I should probably start off by mentioning that both quicksort and mergesort can work just fine if you can't fit everything into memory at once. You can implement quicksort by choosing a pivot, then streaming elements in from disk into memory and writing elements into one of two different files based on how that element compares to the pivot. If you use a double-ended priority queue, you can actually do this even more efficiently by fitting the maximum number of possible elements into memory at once.

Others have mentioned the benefit that mergesort is worst-case O(n log n), which is definitely true. That said, you can easily modify quicksort to produce the introsort algorithm, a hybrid between quicksort, insertion sort, and heapsort, that's worst-case O(n log n) but retains the speed of quicksort in most cases.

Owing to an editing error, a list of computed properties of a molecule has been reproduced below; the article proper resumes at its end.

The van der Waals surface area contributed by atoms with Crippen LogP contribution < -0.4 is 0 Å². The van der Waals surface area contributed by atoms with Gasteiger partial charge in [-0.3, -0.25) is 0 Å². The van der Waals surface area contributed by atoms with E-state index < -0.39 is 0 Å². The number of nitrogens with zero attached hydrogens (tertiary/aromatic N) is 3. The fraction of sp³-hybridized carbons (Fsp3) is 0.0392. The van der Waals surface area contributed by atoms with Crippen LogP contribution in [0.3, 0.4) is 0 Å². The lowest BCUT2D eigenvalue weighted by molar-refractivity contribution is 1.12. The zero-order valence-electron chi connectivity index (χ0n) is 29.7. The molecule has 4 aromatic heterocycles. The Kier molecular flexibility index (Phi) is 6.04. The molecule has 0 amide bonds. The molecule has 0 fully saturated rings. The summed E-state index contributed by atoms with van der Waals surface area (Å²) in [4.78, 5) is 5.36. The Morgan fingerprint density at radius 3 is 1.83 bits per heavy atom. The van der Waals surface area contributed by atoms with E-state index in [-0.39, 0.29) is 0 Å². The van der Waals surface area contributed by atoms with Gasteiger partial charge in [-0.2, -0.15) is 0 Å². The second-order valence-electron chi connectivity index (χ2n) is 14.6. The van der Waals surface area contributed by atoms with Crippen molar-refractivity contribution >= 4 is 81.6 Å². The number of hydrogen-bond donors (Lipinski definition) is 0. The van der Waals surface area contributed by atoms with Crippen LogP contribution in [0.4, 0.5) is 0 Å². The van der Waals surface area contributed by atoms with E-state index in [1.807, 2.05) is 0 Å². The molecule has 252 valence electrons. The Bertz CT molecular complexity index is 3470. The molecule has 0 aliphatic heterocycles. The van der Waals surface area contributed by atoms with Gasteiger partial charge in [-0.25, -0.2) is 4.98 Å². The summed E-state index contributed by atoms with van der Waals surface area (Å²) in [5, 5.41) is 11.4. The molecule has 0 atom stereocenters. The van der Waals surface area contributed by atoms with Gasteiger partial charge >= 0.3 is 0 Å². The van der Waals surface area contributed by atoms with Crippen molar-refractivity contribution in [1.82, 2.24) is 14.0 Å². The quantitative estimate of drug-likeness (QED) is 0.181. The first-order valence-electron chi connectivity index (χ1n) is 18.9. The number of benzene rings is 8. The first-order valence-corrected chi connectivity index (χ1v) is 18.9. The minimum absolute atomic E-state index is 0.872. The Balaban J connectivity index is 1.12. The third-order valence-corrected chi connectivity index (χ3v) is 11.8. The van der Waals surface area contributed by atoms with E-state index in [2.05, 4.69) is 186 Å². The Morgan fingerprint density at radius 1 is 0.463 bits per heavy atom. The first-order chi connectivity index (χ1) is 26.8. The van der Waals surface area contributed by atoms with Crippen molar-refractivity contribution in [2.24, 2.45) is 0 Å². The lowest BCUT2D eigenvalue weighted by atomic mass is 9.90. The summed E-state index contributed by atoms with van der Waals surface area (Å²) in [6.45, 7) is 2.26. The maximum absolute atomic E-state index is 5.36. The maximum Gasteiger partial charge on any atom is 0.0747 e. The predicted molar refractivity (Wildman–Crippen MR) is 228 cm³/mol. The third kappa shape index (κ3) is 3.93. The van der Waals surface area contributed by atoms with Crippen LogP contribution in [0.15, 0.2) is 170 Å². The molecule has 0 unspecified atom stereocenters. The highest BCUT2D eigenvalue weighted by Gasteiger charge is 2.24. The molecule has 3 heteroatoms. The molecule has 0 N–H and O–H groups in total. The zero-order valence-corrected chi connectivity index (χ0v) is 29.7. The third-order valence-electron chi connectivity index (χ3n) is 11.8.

It might be helpful to see why quicksort is usually faster than mergesort, since if you understand the reasons you can pretty quickly find some cases where mergesort is a clear winner. Quicksort usually is better than mergesort for two reasons:

Quicksort has better locality of reference than mergesort, which means that the accesses performed in quicksort are usually faster than the corresponding accesses in mergesort.

Quicksort uses worst-case O(log n) memory (if implemented correctly), while mergesort requires O(n) memory due to the overhead of merging.

There's one scenario, though, where these advantages disappear. Suppose you want to sort a linked list of elements. The linked list elements are scattered throughout memory, so advantage (1) disappears (there's no locality of reference). Second, linked lists can be merged with only O(1) space overhead instead of O(n) space overhead, so advantage (2) disappears. Consequently, you usually will find that mergesort is a superior algorithm for sorting linked lists, since it makes fewer total comparisons and isn't susceptible to a poor pivot choice.

Hope this helps!